All good battles have a fictional parallel in Hollywood — and the legal battle royal between Todd Schnitt, aka MJ Kelli, and Bubba the Love Sponge, aka Bubba Clem aka Todd Clem, is no different. Following the storyline of the Shock Jock Trial of the Century, I’m reminded of the laughable beef between two well-known assassins on The Sopranos — New York underboss John “Johnny Sack” Sacramoni and bloodthirsty Soprano capo Ralph “Ralphie” Cifaretto.
In Season 4: Episode 4, Johnny Sack asks his boss for permission to kill Ralphie, well aware that a successful hit on Cifaretto could trigger an all-out war that could bring down both families.
And what was so important that Sack was willing to risk the future of La Cosa Nostra? Was Ralphie skimming where he shouldn’t have? Probably, but that wasn’t the problem. No, the paramount reason Ralphie had to die (drum roll): he called Johnny Sack’s wife Ginny FAT. (She was.)
After Tony Soprano and the boys stopped belly-laughing, they were able to convince Johnny Sack that risking their whole way of life over a fat joke was ill-advised.
Unfortunately, it appears that no one in the Schnitt family had the cojones to convince their boss that risking the whole shock radio genre over Bubba Clem’s less then flattering descriptions of Mr & Mrs. Schnitt is not a great idea. (No, Bubba did not call her fat.)
Fast forward to last week, and you see two less than imposing radio djs — sans their usual wack packs — a few feet apart, sitting silenced in a nondescript courtroom, looking like a pair of forlorn tenth graders. Not surprising when you read the charges leveled by Team Schnitt, which someone could confuse for an alternative script for The Breakfast Club. A complaint that includes earth-shattering claims that Bubba, among other things, called Schnitt bald (he is not) and a stool pigeon. (For those born after 1960, a stool pigeon is gangster-speak for a police informer or spy.)
All humor aside, this case is no laughing matter. Besides potentially laying the groundwork for the total destruction of their particular brand of entertainment, it potentially could send aftershocks throughout the entire entertainment industry. From Stern to Savage, performers of all stripes could be forced to work under a very different set of rules if the six-person jury finds in favor of Team Schnitt.
In the 17-page complaint originally filed way back in 2008, the Schnitts are asking the court for a number of things, including that the jury find that Bubba’s nasty and untrue words about Todd and the Mrs. severely damaged their reputations, which, among other things, caused Schnitt’s listeners to think less of him and turn off his morning show, sending it to a premature grave. Because of this, Schnitt wants Bubba to cut him a check to make up for his lost MJ income. Fine — let the jury decide if Bubba’s barbs or Todd Schnitt’s lack of talent led to the death of MJ in the Morning.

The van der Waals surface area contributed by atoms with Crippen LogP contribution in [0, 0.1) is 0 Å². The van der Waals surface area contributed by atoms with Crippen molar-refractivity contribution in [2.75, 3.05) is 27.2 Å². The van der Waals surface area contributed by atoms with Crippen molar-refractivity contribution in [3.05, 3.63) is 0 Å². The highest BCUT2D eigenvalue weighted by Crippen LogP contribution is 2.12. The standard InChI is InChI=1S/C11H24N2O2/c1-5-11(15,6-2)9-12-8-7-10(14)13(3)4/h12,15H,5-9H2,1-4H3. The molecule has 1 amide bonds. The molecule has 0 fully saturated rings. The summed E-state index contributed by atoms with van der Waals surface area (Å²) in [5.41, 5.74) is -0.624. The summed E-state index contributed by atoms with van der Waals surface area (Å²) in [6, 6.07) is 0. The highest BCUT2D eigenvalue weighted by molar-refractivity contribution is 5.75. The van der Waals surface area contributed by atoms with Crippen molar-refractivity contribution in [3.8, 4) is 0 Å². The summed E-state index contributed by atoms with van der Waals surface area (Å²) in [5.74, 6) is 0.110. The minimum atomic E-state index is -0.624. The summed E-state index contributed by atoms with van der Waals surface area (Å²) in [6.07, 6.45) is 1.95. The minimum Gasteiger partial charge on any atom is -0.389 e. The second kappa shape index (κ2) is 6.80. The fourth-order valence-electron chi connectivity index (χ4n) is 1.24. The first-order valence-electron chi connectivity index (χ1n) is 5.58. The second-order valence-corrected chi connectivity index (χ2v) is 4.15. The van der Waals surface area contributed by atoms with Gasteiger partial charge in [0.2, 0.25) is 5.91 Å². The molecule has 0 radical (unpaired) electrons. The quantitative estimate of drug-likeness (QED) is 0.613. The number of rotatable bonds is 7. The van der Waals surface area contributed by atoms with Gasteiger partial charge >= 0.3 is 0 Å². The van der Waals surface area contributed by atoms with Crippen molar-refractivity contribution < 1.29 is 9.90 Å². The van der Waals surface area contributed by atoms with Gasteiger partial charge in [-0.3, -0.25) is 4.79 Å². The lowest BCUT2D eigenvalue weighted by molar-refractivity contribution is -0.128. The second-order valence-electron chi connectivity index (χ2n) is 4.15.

One case that may shed some light on the jury’s decision is the 1987 face-off between the High Priest of Hardcore, Hustler publisher Larry Flynt, and the Prince of Porn, Penthouse publisher Bob Guccione. In a 1983 article in Hustler, Flynt accused Guccione of adultery. (Insert your own joke here.) Guccione, who at the time had more money than sense, sued Flynt for defamation. In that case, the court found that the public’s opinion of Guccione was so low as to make him “libel proof.” In other words, nothing anyone could say about him could lower his reputation. Hmmm. While it is unlikely that the jury will find Schnitt’s reputation to be in Guccione terrority, any judgment he might win would most likely be reduced due to his history as a shock jock.
The more troubling claim involves Mrs. Schnitt. The Schnitts are asking a jury to find that Mrs. Schnitt, a frequent guest on MJ in the Morning, was not a public figure and is thus entitled to enhanced protection from Bubba’s tasteless invective.
Why is this important? Today the courts generally hold that people who put themselves out as public figures are fair game for about anything — unless they can prove the person saying the nasty stuff was acting maliciously.
On the flip side, private citizens who don’t put themselves out as public figures are afforded greater protection from nasty words spoken about them. According to University of Florida College of Journalism and Communications Professor Clay Calvert, director of UF’s Brechner Center First Amendment Project, it is unlikely that Mrs. Schnitt would be able to persuade a jury she is a private person, due to her voluntary participation on her husband’s radio show. Calvert pointed to a similar case where a court found that just 11 radio/tv interviews made former Olympic bombing suspect Richard Jewell a public figure.
But if the jury were to decide that Mrs. Schnitt has the ability to unilaterally declare that she is not a public figure, others in the public eye could do the same, and Jay, Dave and Jimmy’s monologues would become a lot shorter and less funny. On the talk radio front, notorious baiters like Limbaugh and Coulter and Schnitt himself, when he returns to his AM gabfest, would be looking over their shoulders.
The genre of entertainment/comedy that Schnitt and Bubba swim in on a daily basis is, at its best, funny in a cringe-worthy sense, and at its worst mean-spirited hyperbole. But it is the business they chose. Comedic entertainers live by a code — one, if you’re going to lift my jokes verbatim, then pay me (see Robin Williams), and two, everything is fair game (see Comedy Central Roasts). Schnitt violated rule two of the code, and now all comedians may be forced to pay.
As for Mrs. Schnitt, she should have taken a page from Carmela Soprano and stayed out of the family business.
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